Lying on the south bank of the Missouri River, near the northwestern edge of Missouri, Independence was originally called home to the Kanza and Osage Indians, who called the area Big Spring. Few towns its size can claim such a rich history. The first explorers to the area were the Spanish, followed by the French. The region became American territory with the Louisiana Purchase in 1803.
In 1804, Lewis and Clark recorded in their journals that they stopped here to pick plums, raspberries, and wild apples. On August 10, 1821, Missouri became a state and through the Treaties of 1825 with the Osage and Kanza Indians the U.S. government took control of the area. Jackson County was organized on December 15, 1826, and the land was opened up for settlement. Searching for a site for the county seat, the Missouri General Assembly chose Big Spring, and on March 29, 1827, authorities approved a 160-acre site which became Independence.
In the meantime, William Becknell had blazed the Santa Fe Trail in 1821, from Franklin, Missouri, some 100 miles to the east, passing right through the area that would later become Independence. As the town grew, it soon became the eastern terminus of the Santa Fe Trail. In 1831, a boat landing was established at Blue Mills on the Missouri River, six miles distant. The business increased and the government established a customhouse for the accommodation of the early merchants.
In 1830, Mormon missionaries began moving into the area, in hopes of converting the Indians living in western Missouri and eastern Kansas. Church elders from Ohio chose the growing frontier town as their base. The following summer, in August 1831, founder and prophet, Joseph Smith, Jr. visited Independence and declared it to be the location of Zion, God’s city on earth. When the news spread that Zion had been found, the Mormons of Ohio, Illinois, and New York began an exodus to Jackson County. Smith purchased 40 acres of land for the temple just west of the courthouse in Independence. The country around Independence soon was settled with Mormons, who built numerous homes, churches, mills, established businesses, and began one of the first newspapers — the Evening and Morning Star, established by W. W. Phelps.
However, non-church members of the community were not pleased with their presence, and trouble followed. They made many charges against the Mormons, the principal one of which was that they were abolitionists. Vandalism against church members first occurred in the spring of 1832; but coordinated aggression began in July 1833, when the Evening and Morning Star published an article entitled “Free People of Color.”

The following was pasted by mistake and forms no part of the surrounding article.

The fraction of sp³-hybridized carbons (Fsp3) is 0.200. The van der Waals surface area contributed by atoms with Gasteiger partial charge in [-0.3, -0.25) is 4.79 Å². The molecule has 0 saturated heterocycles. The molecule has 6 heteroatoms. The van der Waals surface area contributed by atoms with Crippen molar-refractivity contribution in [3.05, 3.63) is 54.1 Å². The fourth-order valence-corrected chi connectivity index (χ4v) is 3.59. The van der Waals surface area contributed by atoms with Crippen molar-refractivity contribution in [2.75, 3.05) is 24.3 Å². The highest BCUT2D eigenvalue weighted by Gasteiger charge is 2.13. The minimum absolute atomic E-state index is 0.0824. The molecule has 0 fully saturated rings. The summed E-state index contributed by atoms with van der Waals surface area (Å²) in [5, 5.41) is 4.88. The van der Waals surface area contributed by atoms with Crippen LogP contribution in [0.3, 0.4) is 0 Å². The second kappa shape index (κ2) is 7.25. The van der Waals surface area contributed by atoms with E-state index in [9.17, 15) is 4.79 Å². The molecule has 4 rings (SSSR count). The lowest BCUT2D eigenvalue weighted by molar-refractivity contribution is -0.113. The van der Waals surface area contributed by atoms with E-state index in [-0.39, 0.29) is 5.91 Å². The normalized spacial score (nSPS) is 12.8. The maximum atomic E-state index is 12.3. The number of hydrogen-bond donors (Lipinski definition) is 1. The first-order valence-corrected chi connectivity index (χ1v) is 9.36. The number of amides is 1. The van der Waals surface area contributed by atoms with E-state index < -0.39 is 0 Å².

Though the article was written to curtail trouble, it had the opposite effect, so outraging local citizens that more than 400 met at the courthouse to demand that the Mormons leave. When the church members refused to negotiate away or abandon lands they legally owned, several citizens formed a mob, destroyed the press and printing house, ransacked the Mormon store, and violently accosted Mormon leaders. Bishop Edward Partridge was beaten and tarred and feathered. Meeting three days later, the mob issued an ultimatum: One-half of the Mormons must leave by year’s end and the rest by April 1834.
The church members decided to stand their ground and seek redress through the courts. The Gentile settlers; however, were having none of it. In October, they mobilized again to drive the Mormons out. On October 31, 1833, they attacked the Whitmer settlement a few miles west of the Big Blue River, demolishing houses, whipping the men, and terrorizing the women and children. The attacks and depredations against church members continued throughout the next week resulting in the deaths of two Missourians and one defender. The county militia was finally called out to quell the mob and negotiate a truce. When the church members surrendered their arms to the militia, the troops joined the mob in a general assault against them. The terrified church members, numbering about 1,200, then fled Jackson County in disarray. Most went north, across the Missouri River, and sought refuge in Clay County.
Their property was either confiscated or destroyed. They drifted about over the state living in first one town and then in another until 1838 when the troubles between the Mormons and the Gentiles resulted in a miniature civil war. On October 27, 1838, Missouri Governor Boggs issued an order directing that the Mormons “must be exterminated or driven from the state if necessary for the public good.” Major General Clark enforced the order. Many of the Mormon leaders were taken prisoners, but most of them subsequently escaped. The rest of the Mormons of Missouri, who had grown to more than 12,000, emigrated in the winter of 1838-39 to Illinois, where they formed the town of Nauvoo. The lot that the church had purchased on which to build a temple was sold for taxes.
By 1835 the growing frontier village had a second road surveyed and built southwest of town towards Santa Fe, and the town’s trading strength was reinforced by Mexican merchants who came northeast along the trail. Independence was the farthest point westward on the Missouri River where steamboats or other cargo vessels could travel and trade flourished in the city, accommodating fur traders, merchants, and adventurers. Large freighting wagons rolled past the courthouse square to and from Santa Fe for the next two decades.
Beginning in the early 1840s, tens of thousands of emigrants came to Independence from the east to get outfitted and depart west on the five-month, 2,000-mile trek along the Oregon and California Trails. The city soon became known as the Queen City of the Trails as goods and services were provided for travelers beginning their long journeys.
Samuel C. Owens, it is said, was the first trader in Independence. He came to Missouri from Kentucky when he was a young man. He was the first clerk of the circuit court of Jackson county. John Aull, his business partner, had owned a store in Lexington, Missouri. Owens and James Aull lost their lives while with Doniphan’s Expedition into Mexico. John C. McCoy gave this account of their unfortunate adventure: